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Monday 26th October : Up very early and off I went, driving East along the M62 towards Spurn. I was excited as I hadn't visited Spurn for over a decade, where I had done some terrific birding when I lived in Yorkshire. Even way way back, when I first started birding properly, on 17th Sep 1989 me and Dad spent a couple of hours in the afternoon there and saw 2 Barred Warblers, 2 R-B Shrikes, a Rosefinch, a Little Bunting and a Greenish Warbler! Then there was a spring day in May '95 when I went to twitch my first Subalp, before jamming into flyover White Stork and Black Kite - a 3-tick day. Then later in the same year, on 19th Sep, when I counted 135 Redstarts, part of a fall of drift migrants, and found a female Subalpine Warbler at Sammy's. I've had at least 15 British ticks in the Spurn area, so it held a lot of happy memories, although I suspected that I wouldn't recognise the place.

Roe Deer Spurn 26Oct15

Roe Deer - Canal, Spurn

The plan was to get there at first light, but I didn't realise that the speed limit once you pass Hull rarely strays above 30. I finally arrived, parked up in the last car park before the gate and went for walk round the Kilnsea area. There was nothing especially rare seen the day before, apart from a fly-through Pallid Harrier which I didn't expect to be around still and the long-staying AGPlover which I would look for later.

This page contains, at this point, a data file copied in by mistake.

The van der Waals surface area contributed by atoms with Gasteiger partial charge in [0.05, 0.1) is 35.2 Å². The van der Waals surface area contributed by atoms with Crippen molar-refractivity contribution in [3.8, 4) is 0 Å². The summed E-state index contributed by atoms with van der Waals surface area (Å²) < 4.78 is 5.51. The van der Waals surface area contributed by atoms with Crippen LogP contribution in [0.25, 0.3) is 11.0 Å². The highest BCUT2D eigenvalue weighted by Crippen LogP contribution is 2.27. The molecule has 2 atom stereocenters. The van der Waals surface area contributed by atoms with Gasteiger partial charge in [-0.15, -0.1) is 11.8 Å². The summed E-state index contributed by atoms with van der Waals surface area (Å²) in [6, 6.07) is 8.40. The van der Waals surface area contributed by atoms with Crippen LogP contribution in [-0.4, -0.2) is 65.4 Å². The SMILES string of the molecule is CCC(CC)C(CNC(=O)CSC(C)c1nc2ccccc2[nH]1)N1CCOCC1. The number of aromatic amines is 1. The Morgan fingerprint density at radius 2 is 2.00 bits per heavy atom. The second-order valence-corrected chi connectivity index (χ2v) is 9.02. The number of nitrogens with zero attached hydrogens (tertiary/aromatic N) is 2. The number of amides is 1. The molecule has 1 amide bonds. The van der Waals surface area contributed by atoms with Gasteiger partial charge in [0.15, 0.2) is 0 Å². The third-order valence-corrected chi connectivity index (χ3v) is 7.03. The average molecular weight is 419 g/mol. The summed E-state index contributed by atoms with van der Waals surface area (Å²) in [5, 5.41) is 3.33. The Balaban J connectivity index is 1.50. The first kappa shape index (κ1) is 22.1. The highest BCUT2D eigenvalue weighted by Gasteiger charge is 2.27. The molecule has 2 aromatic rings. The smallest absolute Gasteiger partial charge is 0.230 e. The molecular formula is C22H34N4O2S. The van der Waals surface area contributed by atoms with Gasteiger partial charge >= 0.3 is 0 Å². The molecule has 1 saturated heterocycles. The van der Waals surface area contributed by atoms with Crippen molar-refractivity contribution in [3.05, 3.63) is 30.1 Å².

I walked up the canal in very dingy conditions and noted that there were plenty of Reed Buntings and Goldcrests in the bushes, and a spattering of thrushes in the grassy areas, with the odd Skylark moving through. Reaching the corner at Kilnsea, a Black Redstart was sheltering and a Chiffchaff was calling but there was not massive numbers of late-autumn migrants. The tide was well out but I could still pick out various waders feeding on the mud including a few groups of Knot. Walking back east along the road there were more Goldcrests in the hedges and lots of Blackbirds, with a single Mistle Thrush showing well.

Mistle Thrush - Kilnsea, Spurn

I headed up Beacon Lane without seeing much new and then back south along the beach. I had a few looks out to sea but I didn't fancy doing any seawatching, then continued back to a cafe for a splendid snack. Nearby a couple of Stonechats fed in the fields along with a few Fieldfare and Redwing. So not much variety, but I was having a nice time and I headed south onto the peninsula. Of course, the last time I visited Spurn I drove down to the end of the point in the car. That was before the storm surge that turned Spurn Head into Spurn Island. South of the Warren I looked out to a new landscape, where a beach had replaced the solid land.

Spurn breach1 26Oct15

The breach at Spurn and the new 'Spurn Island'

Spurn breach2 26Oct15

The end of the road.